In the excitement of setting up a new business, many entrepreneurs overlook one of the most vital details – their exit strategy.
When you’re no longer interested or capable of running the business yourself, or if the business has moved so rapidly that you can no longer provide the best value to your shareholders or clients, then it might be time to get out. And when it comes time to exit your business, you want to ensure you’re set up to receive the most profit possible.
Different Types of Exit Strategies:
1. Buyout: This is when a planned successor (such as a family member or staff member), becomes the new owner, or you sell off your shares to your business partner.
2. Acquisitions: Unlike a buyout, acquisition means an outside investor acquires the company.
3. Merger: Two companies merge into one to offer new or complementing products/services.
4. IPO (Initial Public Offering): shares in a company are sold to the general public, creating a public company from a private one.
5. Run Dry: A strategy whereby the owner pays him/herself a large salary, keeps debt low until such day when he/she decides to liquidate the business.
6. Liquidation: Selling off all assets of the company, paying off debts, with the remainder divided among shareholders. Liquidation is usually not the desired outcome but can be a good contingency plan.
How to Prepare Your Business For Sale
When setting up your business, always think about how to maximize sales potential down the line. The more advance planning you do, the better your business looks in the eyes of potential buyers. Here are some tips for creating a desirable business:
Hire a Good Accountant
If you’re going to sell your business, the first thing any potential buyer is going to look at are your books, so make sure your financial house is in order. A good accountant will also be able to give you advice on the best business structure and presentation method for your business to minimize tax commitments.
Create a Standalone Brand
When I started out in business, I was a freelancer. I love what I do, and the freelance life has definite advantages over the 9-5. I can work from home, make my own hours, and take on the types of projects I enjoy.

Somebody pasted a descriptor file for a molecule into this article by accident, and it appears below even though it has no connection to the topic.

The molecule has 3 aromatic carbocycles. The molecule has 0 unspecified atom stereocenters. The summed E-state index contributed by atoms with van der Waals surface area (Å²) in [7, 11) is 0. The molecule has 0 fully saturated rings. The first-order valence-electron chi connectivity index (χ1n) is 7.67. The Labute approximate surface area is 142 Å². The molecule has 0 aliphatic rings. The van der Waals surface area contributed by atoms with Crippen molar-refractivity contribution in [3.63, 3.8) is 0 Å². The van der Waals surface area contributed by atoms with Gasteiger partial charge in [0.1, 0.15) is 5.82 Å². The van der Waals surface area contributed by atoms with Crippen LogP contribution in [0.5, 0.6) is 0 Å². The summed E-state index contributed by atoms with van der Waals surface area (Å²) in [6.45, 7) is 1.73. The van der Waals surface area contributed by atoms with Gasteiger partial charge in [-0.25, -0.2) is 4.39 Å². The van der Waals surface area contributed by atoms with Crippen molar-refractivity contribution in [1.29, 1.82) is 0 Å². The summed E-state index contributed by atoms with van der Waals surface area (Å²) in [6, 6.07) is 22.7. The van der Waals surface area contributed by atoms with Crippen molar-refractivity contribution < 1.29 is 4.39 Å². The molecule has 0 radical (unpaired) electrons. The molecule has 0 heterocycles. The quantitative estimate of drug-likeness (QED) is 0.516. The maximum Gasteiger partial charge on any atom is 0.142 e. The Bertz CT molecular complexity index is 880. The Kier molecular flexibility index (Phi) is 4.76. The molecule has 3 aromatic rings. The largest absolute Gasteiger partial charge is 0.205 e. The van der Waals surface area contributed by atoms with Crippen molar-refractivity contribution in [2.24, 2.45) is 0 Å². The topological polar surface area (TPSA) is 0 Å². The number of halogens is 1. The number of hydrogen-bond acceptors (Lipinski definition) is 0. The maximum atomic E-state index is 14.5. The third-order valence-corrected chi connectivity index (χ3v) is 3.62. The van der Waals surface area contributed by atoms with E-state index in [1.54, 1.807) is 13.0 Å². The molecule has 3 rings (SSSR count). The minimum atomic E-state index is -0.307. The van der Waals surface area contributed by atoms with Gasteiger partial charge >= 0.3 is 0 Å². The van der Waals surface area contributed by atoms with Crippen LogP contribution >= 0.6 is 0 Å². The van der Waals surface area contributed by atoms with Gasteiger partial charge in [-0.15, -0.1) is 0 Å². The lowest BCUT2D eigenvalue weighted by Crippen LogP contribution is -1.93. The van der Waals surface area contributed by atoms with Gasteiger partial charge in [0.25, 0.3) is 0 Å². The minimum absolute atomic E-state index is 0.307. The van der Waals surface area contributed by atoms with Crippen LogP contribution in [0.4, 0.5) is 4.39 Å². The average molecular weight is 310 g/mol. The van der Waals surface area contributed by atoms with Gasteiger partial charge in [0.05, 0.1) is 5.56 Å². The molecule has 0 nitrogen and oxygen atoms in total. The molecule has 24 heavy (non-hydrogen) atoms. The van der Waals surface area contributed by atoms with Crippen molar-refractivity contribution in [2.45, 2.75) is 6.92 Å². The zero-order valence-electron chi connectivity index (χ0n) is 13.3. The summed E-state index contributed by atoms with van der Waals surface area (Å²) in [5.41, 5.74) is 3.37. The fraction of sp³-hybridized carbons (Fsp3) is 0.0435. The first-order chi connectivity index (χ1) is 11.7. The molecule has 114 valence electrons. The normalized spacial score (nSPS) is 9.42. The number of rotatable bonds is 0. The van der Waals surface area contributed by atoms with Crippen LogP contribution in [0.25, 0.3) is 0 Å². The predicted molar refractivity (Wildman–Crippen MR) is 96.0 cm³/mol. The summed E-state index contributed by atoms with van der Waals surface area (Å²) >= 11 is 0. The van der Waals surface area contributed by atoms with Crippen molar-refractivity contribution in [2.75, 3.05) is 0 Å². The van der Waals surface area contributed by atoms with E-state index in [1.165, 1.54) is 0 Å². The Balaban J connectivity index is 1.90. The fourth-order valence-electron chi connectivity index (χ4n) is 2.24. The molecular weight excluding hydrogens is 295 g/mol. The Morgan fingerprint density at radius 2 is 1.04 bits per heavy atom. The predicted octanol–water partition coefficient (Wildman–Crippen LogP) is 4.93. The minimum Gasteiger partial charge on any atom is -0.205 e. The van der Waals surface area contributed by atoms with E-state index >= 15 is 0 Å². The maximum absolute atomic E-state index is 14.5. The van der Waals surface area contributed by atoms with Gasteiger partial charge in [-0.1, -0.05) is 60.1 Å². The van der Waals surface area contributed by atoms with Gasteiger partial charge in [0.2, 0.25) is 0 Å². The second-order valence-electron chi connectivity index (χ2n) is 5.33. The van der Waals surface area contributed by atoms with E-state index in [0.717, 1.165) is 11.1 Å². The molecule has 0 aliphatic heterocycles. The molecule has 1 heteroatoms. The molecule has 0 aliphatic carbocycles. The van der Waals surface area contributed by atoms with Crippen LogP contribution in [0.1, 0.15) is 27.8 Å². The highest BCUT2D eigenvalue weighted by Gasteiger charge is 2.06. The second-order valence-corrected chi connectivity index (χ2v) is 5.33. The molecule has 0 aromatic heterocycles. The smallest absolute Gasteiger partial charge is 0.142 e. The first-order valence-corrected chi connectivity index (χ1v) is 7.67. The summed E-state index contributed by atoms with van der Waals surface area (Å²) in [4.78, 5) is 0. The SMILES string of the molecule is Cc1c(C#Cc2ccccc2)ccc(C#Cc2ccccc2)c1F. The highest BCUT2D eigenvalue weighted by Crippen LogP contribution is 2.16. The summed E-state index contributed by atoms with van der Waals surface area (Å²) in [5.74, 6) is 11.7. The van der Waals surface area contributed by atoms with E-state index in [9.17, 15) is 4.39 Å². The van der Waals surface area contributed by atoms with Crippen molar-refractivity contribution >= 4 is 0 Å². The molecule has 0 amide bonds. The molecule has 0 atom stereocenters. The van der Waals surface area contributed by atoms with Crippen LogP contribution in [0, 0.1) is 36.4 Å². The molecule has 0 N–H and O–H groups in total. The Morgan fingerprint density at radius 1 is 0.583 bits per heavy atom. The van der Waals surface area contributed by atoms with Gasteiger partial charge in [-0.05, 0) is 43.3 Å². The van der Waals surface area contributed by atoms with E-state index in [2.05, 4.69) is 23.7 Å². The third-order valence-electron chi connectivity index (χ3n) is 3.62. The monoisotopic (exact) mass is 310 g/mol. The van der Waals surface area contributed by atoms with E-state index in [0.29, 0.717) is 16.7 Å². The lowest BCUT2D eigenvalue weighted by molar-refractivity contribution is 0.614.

The problem with freelancing is that it’s not a scalable business model – and it relies on me – as the owner and producer – for success. I can only earn as much as the speed at which I can produce work, and it’s my particular style that clients are paying for – so the work MUST be done by me. If I want to take a holiday, or focus on a personal project, my income takes a nosedive. My business is inherently tied to my lifestyle and personality, and that’s not something I can on-sell.
To solve this issue, I re-branded my freelance business as a company – the business name no longer contains my name, and the company’s branding is distinct from my style. I now have a more desirable business structure if I want to scale up or sell in the future.
Make the Changes NOW
Trying to implement changes when you’re ready to sell isn’t going to help. The changes won’t have time to make an impact on the business. If you know you need to update your communications, re-brand the website or recruit new talent, then now is the time.
Simplify Your Systems
To create a high number of interested buyers, you need to make sure that anyone can run your business – without needing specialized skills. Put systems and qualified staff in place to ensure the business runs efficiently without requiring lots of intervention from your part.
Focus on Growth
Create a business plan that focuses on growth, and make sure your business is set up in such a way that it is able to accumulate that potential growth. When someone buys a business, they’re not just buying what it is now; they’re buying its potential – so make sure a buyer can see obvious future potential.
Minimize Costs and Overheads
One of the easiest ways to show a potential buyer a better profit figure is to find ways to cut costs and overheads. This can be as simple as changing your company cars to cheaper and more fuel-efficient vehicles, or changing suppliers for a better deal.
There are plenty of things you can do to ensure your business looks good to potential buyers. The more attractive your business looks from the beginning, the higher the chances of you finding the right buyer when you’re ready to sell.
Do you have an exit strategy in place?
Image Credit: Shutterstock.com